Twenty-five years ago, Levi Strauss & Co. took what was then an unprecedented step to implement a code of conduct — called our Terms of Engagement — to protect the basic needs and rights of workers in our supply chain as well as the environment. It was a first for the apparel industry, and it set a new standard that has since become the norm for most apparel companies.
In 2011, LS&Co. saw an opportunity to go beyond compliance and invest in programs that focus on actually improving the lives of the workers who make our clothes – and asking them directly how we can best meet their needs. That is the basis of our Worker Well-being initiative.
It works like this: LS&Co. partners with suppliers in country to identify the needs of workers, then works with local non-profits and NGOs to provide services to meet those needs. Before any program is implemented, LS&Co. surveys factory workers to hear firsthand what they need to more engaged, healthy and productive employees.
“Listening to workers first is a critical component to the success of Worker Well-being,” said Michael Kobori, vice president, sustainability, LS&Co. “Especially as a company that operates in multiple countries. The needs of workers in Sri Lanka may be vastly different than those in Mexico. We want to ensure that the programs we are supporting are valuable. There is no one-size-fits-all in our supply chain.”
Worker Well-being’s unique approach has resulted in programs focused on everything from financial empowerment to guidance on health and family well-being as well as equality and acceptance. It has also resulted in vendors seeing the business value in these programs and funding them well beyond LS&Co.’s initial financial support, making it a sustainable initiative.
A complex supply chain isn’t unique to LS&Co. either, which is exactly why we’ve decided to make our pioneering Worker Well-being initiative publicly available. Starting today, companies across any industry will have access to the guidelines and tools that have allowed LS&Co. to enable a more productive business environment that’s created value for workers, suppliers and the company itself.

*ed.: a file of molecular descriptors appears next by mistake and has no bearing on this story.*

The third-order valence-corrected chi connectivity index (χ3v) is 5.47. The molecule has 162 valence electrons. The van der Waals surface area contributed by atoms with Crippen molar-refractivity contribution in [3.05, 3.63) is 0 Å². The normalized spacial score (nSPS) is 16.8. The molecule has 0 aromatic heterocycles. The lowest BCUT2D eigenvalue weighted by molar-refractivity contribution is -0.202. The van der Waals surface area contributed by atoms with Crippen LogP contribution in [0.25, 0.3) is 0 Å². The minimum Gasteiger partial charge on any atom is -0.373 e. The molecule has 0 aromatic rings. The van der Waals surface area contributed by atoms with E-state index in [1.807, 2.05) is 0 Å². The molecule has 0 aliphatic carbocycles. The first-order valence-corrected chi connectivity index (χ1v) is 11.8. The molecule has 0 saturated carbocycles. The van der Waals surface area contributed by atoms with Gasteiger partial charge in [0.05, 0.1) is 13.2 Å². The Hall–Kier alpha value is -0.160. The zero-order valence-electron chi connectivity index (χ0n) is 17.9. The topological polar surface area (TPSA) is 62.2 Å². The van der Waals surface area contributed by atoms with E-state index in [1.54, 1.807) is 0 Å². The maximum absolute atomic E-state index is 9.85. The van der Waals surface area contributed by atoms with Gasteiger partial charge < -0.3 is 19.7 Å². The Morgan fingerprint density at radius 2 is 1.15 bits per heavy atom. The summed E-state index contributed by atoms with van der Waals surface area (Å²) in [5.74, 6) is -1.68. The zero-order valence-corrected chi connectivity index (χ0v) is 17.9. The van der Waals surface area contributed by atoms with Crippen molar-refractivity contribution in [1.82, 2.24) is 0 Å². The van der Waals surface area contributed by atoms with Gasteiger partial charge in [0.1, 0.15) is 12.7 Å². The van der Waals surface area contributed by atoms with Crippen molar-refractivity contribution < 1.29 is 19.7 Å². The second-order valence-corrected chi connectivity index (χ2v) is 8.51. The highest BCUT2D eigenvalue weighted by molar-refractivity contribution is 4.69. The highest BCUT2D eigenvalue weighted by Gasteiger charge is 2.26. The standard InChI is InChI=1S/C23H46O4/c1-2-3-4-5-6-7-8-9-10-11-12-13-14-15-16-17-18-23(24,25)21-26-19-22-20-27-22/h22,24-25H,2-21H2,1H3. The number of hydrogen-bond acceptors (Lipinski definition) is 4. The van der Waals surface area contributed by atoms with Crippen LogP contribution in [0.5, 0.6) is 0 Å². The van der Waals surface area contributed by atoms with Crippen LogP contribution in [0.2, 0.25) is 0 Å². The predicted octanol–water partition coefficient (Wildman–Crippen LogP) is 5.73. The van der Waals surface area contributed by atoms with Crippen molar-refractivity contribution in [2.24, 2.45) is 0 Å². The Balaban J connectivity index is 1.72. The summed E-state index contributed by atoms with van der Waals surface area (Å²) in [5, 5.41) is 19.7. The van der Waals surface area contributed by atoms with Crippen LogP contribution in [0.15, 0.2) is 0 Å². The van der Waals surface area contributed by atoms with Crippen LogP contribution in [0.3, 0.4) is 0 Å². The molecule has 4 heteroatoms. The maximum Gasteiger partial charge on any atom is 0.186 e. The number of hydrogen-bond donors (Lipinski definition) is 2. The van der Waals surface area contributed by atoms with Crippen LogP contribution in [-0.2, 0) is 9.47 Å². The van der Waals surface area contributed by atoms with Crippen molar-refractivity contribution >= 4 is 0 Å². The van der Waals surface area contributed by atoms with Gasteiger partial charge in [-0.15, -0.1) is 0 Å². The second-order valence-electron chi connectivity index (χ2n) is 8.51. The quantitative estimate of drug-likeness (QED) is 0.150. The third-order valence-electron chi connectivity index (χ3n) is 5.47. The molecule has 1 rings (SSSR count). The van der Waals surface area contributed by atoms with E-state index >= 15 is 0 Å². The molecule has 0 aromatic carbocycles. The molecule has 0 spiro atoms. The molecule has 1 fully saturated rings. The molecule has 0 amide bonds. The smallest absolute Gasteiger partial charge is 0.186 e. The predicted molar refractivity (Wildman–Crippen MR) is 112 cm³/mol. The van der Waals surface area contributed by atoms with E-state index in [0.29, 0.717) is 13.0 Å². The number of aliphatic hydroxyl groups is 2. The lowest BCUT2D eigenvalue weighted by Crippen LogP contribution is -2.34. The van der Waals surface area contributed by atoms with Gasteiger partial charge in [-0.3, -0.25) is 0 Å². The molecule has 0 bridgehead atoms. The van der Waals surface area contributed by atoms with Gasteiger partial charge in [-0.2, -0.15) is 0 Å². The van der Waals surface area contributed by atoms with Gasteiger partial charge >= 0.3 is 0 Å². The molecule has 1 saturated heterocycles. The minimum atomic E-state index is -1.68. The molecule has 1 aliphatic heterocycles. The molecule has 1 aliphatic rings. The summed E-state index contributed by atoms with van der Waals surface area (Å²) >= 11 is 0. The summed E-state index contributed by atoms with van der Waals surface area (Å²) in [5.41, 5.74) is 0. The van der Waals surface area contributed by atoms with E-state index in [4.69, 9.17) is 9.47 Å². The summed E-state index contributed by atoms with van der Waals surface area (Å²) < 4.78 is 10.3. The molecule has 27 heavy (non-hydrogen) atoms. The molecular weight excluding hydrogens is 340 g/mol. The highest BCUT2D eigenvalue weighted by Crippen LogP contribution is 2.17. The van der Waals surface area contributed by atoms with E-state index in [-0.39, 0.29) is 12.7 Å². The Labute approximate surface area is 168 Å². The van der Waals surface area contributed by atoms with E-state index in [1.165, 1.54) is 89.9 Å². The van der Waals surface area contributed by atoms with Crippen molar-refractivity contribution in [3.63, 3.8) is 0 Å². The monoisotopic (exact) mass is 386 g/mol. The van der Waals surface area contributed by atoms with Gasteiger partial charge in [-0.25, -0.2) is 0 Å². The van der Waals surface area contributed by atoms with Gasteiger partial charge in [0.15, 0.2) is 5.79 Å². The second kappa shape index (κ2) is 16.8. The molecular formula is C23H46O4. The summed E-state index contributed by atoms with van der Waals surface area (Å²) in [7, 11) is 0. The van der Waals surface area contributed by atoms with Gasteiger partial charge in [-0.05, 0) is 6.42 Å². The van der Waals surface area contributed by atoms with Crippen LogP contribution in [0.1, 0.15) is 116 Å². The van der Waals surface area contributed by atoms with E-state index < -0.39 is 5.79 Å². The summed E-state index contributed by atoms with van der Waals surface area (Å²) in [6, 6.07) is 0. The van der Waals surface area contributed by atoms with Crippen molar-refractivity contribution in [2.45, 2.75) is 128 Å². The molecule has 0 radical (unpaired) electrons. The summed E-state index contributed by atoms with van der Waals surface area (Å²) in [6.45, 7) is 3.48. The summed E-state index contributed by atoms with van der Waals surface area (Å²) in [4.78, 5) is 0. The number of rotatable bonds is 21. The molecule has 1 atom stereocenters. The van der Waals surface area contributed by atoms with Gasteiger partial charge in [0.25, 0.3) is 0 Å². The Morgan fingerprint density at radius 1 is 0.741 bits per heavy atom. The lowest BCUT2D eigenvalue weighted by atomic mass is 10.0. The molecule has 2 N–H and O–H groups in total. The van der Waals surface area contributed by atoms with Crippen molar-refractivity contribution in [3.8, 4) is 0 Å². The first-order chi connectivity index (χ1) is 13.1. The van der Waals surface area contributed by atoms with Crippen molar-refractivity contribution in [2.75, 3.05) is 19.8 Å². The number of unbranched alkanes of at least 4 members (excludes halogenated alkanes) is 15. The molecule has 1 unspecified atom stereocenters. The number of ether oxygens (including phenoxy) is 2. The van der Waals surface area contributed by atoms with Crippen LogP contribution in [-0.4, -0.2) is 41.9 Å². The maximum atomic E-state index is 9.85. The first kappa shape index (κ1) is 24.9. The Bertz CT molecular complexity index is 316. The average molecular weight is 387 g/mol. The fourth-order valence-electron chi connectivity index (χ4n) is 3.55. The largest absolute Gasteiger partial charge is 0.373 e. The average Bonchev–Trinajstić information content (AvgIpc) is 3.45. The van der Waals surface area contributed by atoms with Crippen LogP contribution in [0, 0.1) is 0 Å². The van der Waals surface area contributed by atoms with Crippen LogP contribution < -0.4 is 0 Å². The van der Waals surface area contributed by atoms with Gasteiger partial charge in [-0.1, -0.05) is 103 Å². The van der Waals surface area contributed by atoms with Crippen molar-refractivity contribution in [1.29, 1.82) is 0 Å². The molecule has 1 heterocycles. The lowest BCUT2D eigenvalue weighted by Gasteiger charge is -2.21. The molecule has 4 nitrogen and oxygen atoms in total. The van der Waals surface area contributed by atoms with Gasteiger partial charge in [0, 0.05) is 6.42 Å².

“We believe the Worker Well-being Program will serve as a catalyst to transform the industry by setting a new standard for valuing and investing in apparel workers lives,” said Chip Bergh, president and CEO.
To make the most meaningful difference in our world, we know we have to think bigger than LS&Co. It’s why we recently open-sourced our Water<Less™ techniques and why we’re inviting sustainability-minded entrepreneurs to learn from our experience as part of the LS&Co. Collaboratory this month.
Since 2011, we’ve expanded the Worker Well-being initiative to 12 countries, reaching nearly 100,000 workers.
The program’s impact has manifested in various ways across regions. In Bangladesh, for example, women began receiving post-natal healthcare education and lactation breaks, and factories saw a sharp increase in women returning to work after taking maternity leave. In Haiti, LS&Co. partners offered financial literacy training that demonstrated how workers could save money through simple measures like using solar lamps.
Factories are also seeing direct economic benefits once they integrate Worker Well-being into the way they operate. One LS&Co. supplier in Egypt reported that for every $1 invested in a providing health education training to women, it saw a $4 return in the form of reduced absenteeism and lower turnover rates for female workers.
By 2020 the company’s goal is to have 80 percent of its products produced by suppliers that have implemented Worker Well-being initiatives. By 2025, we will scale the program to reach 300,000 workers.
“From here on out, it’s simply what we expect and how we do business with our global suppliers,” Chip said.
Taking Worker Well-being to the next level
To make sure the project is achieving its goals, the Levi Strauss Foundation has given a grant to Harvard University’s Sustainability and Health Initiative for NetPositive Enterprise (SHINE) program to develop a universal Worker Well-being measurement toolkit. Manufacturers across the industry will be able to use the toolkit to see tangible links between Worker Well-being and business performance, and learn how the work experience differs according to gender. Those results will help vendors tailor programs to worker needs, and make the larger case for similar programs industry-wide.
“We are a company that is always looking beyond what we can achieve alone,” Chip said. “By partnering and sharing our knowledge, we can create a larger impact. That’s our priority and it gets to the heart of how we do business.”
You can learn more about Worker Well-being and view the resources here.